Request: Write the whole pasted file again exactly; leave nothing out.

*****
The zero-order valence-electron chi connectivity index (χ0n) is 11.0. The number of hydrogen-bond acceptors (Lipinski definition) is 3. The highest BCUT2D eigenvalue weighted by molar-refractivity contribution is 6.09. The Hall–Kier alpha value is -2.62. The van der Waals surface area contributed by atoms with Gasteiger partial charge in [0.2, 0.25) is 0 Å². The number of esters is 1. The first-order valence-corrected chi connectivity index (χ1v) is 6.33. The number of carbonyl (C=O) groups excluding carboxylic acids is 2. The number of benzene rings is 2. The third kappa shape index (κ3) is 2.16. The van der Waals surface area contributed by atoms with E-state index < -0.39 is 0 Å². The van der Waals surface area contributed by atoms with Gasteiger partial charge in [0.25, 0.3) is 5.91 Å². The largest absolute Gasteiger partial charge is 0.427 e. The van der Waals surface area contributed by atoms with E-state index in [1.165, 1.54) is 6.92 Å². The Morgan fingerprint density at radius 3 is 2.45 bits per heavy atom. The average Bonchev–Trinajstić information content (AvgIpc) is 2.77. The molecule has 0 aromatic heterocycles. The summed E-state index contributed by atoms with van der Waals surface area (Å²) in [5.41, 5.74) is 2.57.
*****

The zero-order valence-electron chi connectivity index (χ0n) is 11.0. The number of hydrogen-bond acceptors (Lipinski definition) is 3. The highest BCUT2D eigenvalue weighted by molar-refractivity contribution is 6.09. The Hall–Kier alpha value is -2.62. The van der Waals surface area contributed by atoms with Gasteiger partial charge in [0.2, 0.25) is 0 Å². The number of esters is 1. The first-order valence-corrected chi connectivity index (χ1v) is 6.33. The number of carbonyl (C=O) groups excluding carboxylic acids is 2. The number of benzene rings is 2. The third kappa shape index (κ3) is 2.16. The van der Waals surface area contributed by atoms with E-state index < -0.39 is 0 Å². The van der Waals surface area contributed by atoms with Gasteiger partial charge in [0.25, 0.3) is 5.91 Å². The largest absolute Gasteiger partial charge is 0.427 e. The van der Waals surface area contributed by atoms with E-state index in [1.165, 1.54) is 6.92 Å². The Morgan fingerprint density at radius 3 is 2.45 bits per heavy atom. The average Bonchev–Trinajstić information content (AvgIpc) is 2.77. The molecule has 0 aromatic heterocycles. The summed E-state index contributed by atoms with van der Waals surface area (Å²) in [5.41, 5.74) is 2.57.